Gov. Scott Walker said he was only looking out for beleaguered pollworkers when he suggested during a talk in California earlier this month that Wisconsin should consider getting rid of same-day voter registration. But the state’s municipal clerks — the ones who run elections — are not looking to be relieved of the extra work, said Diane Hermann-Brown, election communications chairwoman for the Wisconsin Municipal Clerks’ Association. In fact, eliminating the practice would create a “heavy burden” on municipalities and the state, said Hermann-Brown, who is the city clerk in Sun Prairie. “There’s no way we’d be in favor of that,” she said.
If same-day registration were eliminated, the state would no longer be exempt from a whole raft of federal provisions, Hermann-Brown said, including requiring state social-service agencies and driver’s license bureaus to register voters.
Clerks also would be required to issue provisional ballots to voters whose registrations could not immediately be verified, she said. Such ballots require extra effort by both clerks and voters before they can be counted. And large numbers of uncounted provisional ballots means election results could be delayed by days, Hermann-Brown said.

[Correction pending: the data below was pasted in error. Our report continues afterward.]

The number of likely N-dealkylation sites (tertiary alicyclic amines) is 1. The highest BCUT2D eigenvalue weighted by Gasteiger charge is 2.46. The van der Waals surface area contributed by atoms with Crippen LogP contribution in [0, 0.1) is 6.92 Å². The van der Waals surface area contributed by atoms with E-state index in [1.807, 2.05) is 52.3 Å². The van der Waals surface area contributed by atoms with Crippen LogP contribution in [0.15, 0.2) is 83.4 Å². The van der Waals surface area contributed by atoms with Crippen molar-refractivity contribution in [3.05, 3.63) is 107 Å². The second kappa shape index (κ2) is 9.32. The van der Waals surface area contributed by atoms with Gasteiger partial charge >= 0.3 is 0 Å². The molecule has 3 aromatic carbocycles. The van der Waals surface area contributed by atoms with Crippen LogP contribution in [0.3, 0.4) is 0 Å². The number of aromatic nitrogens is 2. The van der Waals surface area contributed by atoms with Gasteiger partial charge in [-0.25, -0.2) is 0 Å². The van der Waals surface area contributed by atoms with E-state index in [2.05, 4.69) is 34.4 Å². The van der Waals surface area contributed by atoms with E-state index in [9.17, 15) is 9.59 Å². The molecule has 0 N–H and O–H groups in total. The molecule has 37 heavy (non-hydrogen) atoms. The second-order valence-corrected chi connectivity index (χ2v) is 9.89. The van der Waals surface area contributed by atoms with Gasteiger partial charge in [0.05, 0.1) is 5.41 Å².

Walker said asking pollworkers to also register voters made for too much work, and “it’d be much better if registration was done in advance of Election Day.” Spokesman Cullen Werwie has declined to elaborate, saying the governor would evaluate any such bill if one is introduced.
But Madison City Clerk Maribeth Witzel-Behl said the provision “is not really a big hassle.”
“It takes about a minute to process such a registration,” she said. “Then it’s in the system for the next election.”